New State Record Eelpout from Lake of the Woods breaks previous LOW Record

Here is an article by Brad Dokken of the Grand Forks Herald on the record setting fish!

 

DNR Employee Just Happened To Be In The Grocery Store To Witness Likely New Minnesota State Record Burbot From Lake Of The Woods

mn-state-record-eelpout-19-67-lbs

It’s all but official: Lake of the Woods is about to break its old record for the biggest eelpout ever officially weighed in Minnesota.

Brent Getzler, of Roosevelt, Minn., caught the big ‘pout, which weighed 19.67 pounds — 19 pounds, 11 ounces — on a certified scale. Once all the paperwork is complete, Getzler’s big eelpout will break the old record of 19 pounds, 8 ounces, set in February 2012 on Lake of the Woods by Aaron Guthrie of Bemidji.

Also known as burbot — among other names — eelpout are a freshwater codfish.

“It’s pretty crazy,” Getzler, 33, said Tuesday afternoon. “My phone has been blowing up pretty much constantly now.”

Getzler says he and and a couple of buddies were fishing Monday in a Sportsman’s Lodge rental house in about 26 feet of water north of Pine Island when the fish hit a “dead stick” line Getzler was fishing.

Like any good Minnesota fisherman, Getzler says he was hoping for a lunker walleye at the end of the line.

“It had a little fight,” he said. “I was hoping it wasn’t an eelpout — I can say that — but after a little bit, I figured it had to be an eelpout.”

Getzler’s first reaction to the ‘pout is familiar to many anglers.

“I thought man, he’s ugly — and he’s big,” Getzler said. “It’s pretty exciting.

“I’ve never seen a fish with a belly like this. It’s a pretty big belly.”

Getzler says he wasn’t thinking about a state record fish when they headed into Baudette, Minn., to weigh the burbot at Lake of the Woods Foods.

“I actually thought it was like maybe 15 pounds, to tell you the truth,” Getzler said.

As pure coincidence would have it, Dennis Topp, assistant area fisheries supervisor for the Minnesota Department of Natural Resources in Baudette, Minn., stopped by Lake of the Woods Foods at the same time Getzler was having the fish weighed on a certified scale.

“He said, ‘I’m pretty sure I can help you with that,’” Getzler said. “We didn’t know where to go next, and he just happened to find us.”

Topp said he confirmed the weight and measured the girth at 23 ⅞ inches and the length at 33 inches. The DNR assistant fisheries manager also had stopped by the grocery store in February 2012 when the last record burbot was weighed on the scale.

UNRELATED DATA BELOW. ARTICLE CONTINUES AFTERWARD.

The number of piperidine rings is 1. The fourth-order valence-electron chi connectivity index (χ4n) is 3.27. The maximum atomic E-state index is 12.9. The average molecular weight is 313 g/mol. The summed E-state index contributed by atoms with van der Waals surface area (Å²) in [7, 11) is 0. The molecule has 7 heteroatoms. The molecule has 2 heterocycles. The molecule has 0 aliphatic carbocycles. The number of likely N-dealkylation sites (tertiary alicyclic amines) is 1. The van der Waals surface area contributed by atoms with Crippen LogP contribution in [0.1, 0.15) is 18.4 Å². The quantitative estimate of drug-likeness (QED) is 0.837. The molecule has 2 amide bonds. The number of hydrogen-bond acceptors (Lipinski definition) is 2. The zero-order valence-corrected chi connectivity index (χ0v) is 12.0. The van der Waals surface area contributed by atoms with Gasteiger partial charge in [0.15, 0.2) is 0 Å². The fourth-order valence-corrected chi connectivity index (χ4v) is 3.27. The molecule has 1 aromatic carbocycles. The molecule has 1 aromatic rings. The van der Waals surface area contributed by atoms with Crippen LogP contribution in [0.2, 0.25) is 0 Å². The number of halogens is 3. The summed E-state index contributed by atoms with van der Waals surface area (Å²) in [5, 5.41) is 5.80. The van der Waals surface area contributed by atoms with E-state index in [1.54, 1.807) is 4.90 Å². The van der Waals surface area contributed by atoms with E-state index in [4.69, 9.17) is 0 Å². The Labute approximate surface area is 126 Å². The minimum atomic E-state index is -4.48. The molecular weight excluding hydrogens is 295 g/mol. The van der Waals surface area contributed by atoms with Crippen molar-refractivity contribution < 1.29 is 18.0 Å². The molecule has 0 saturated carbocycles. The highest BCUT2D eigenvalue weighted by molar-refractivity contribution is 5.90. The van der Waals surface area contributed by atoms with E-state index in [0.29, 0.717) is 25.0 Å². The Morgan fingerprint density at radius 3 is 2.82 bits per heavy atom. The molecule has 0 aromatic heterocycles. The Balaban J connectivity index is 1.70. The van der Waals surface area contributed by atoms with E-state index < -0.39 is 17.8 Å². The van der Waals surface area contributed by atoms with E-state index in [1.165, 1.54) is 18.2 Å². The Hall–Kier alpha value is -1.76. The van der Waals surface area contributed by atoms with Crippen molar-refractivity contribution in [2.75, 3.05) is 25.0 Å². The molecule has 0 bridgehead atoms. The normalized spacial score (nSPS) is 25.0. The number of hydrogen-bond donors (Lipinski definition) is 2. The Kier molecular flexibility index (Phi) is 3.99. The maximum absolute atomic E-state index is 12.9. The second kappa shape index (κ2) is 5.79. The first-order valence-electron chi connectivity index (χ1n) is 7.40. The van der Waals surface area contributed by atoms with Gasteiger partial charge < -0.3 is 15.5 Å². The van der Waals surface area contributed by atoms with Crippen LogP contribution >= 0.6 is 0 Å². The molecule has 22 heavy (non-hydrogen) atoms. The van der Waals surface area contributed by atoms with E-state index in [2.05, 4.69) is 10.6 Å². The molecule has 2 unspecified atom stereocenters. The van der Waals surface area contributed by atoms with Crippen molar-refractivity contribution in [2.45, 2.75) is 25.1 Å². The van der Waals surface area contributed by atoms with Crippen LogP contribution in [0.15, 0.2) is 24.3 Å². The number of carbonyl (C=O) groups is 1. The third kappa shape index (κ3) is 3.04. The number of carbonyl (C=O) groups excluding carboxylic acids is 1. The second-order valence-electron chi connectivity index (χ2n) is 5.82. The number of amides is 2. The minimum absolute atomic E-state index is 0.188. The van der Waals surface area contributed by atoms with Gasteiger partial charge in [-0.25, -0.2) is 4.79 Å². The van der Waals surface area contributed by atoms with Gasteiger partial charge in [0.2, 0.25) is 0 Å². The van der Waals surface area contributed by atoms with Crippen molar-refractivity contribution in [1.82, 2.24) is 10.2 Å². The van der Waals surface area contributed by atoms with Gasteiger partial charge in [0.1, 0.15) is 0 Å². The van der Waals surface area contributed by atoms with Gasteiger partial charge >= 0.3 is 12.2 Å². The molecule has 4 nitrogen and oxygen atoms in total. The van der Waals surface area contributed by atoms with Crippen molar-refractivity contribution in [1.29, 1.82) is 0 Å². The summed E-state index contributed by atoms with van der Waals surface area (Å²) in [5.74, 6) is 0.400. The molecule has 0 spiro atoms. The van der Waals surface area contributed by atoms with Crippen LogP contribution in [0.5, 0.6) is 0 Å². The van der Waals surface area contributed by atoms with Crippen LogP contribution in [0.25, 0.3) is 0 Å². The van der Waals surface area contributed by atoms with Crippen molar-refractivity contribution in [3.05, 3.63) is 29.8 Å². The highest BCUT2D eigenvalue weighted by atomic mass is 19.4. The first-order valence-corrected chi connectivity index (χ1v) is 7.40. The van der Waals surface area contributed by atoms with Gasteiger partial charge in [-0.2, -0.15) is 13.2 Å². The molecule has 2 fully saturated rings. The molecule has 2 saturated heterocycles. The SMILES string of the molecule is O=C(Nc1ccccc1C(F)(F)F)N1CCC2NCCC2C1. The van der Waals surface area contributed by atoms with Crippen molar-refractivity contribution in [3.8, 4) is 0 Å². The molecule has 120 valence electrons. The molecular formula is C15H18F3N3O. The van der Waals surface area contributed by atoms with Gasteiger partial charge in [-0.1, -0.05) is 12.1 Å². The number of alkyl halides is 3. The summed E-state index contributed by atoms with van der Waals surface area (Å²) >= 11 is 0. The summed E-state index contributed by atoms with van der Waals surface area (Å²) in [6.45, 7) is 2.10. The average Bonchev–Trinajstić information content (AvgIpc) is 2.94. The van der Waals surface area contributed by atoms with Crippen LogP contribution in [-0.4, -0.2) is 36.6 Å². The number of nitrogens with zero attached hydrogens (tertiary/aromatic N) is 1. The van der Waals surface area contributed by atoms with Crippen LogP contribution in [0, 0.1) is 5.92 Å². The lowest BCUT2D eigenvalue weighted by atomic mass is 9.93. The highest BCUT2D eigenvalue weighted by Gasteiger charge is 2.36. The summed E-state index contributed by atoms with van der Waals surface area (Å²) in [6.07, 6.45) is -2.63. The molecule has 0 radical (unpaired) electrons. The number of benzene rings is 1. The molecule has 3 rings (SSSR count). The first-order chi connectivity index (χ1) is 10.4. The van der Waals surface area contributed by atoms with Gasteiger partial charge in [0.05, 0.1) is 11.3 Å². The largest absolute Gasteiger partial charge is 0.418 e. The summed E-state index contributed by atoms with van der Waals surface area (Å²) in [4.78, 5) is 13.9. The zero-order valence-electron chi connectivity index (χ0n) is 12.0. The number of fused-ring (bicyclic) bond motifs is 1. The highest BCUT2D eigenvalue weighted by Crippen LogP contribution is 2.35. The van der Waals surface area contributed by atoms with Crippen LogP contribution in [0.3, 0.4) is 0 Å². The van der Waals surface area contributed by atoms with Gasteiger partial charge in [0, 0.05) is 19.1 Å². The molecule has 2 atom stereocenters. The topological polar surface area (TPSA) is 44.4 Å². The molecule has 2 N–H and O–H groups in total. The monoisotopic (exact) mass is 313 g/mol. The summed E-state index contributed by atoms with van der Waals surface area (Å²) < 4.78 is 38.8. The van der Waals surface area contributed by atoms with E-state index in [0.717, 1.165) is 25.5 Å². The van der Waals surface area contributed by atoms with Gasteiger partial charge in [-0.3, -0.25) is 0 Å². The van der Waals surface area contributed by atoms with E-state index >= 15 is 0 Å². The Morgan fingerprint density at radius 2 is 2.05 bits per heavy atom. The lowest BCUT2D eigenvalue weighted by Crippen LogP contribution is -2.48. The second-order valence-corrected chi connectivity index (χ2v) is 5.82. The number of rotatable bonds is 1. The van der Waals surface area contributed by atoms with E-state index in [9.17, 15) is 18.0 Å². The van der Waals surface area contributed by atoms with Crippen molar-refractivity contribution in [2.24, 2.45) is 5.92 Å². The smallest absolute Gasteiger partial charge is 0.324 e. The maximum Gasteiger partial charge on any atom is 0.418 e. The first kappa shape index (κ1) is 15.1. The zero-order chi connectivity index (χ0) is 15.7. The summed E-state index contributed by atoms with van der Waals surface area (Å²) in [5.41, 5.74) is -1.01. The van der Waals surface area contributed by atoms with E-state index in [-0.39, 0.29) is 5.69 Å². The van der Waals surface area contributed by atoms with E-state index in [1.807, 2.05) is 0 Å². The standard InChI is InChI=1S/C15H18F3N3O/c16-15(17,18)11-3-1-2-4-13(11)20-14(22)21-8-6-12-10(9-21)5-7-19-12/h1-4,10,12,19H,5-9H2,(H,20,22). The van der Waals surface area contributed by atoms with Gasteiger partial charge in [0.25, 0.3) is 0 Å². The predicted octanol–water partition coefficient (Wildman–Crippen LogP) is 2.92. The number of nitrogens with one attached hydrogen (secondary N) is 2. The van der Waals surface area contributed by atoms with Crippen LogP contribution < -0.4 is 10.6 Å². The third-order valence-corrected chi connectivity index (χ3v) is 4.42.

What are the odds?

“I’m a member of the ambulance squad, and we were having a potluck, so I was going to get some stuff, and three guys were there behind the meat counter that normally didn’t belong back there,” Topp said. “It was like deja vu.

“I actually took the girth, and we took the length, so it’s as exact as it can be. It was a really nice fish. It was gorgeous.”

That’s not a word most people would use to describe an eelpout, but as the old saying goes, beauty is in the eye of the beholder.

Mike Kurre, who handles state record information for the DNR in St. Paul, said Tuesday he hadn’t received the paperwork required to make the eelpout record official.

Topp also had DNR fisheries technician Brett Nelson stop by to see the fish. Two DNR employees must witness the fish and confirm the species,.

“All I can say is by all appearances, it was a little bit bigger than the present state record,” Topp said.

Kurre said he’s talked with Topp and expects everything will be in order. Getzlaf said Tuesday afternoon he has everything filled out and just has to get the paperwork notarized before sending it off to Kurre.

“Usually it takes people awhile to get that together,” Kurre said. “It sounds like everything’s in order and has a good chance of breaking the record, and it’s kind of neat that Lake of the Woods is breaking its own record.”

Topp said the burbot probably was about 15 years old.

As Minnesota’s soon-to-be next pout king, Getzler says he hopes to put the royal cod on his wall.

“That’s the plan,” he said.

 

Click Here to find Lake of the Woods Lodging.

Click Here to access the Lake of the Woods Tourism website.

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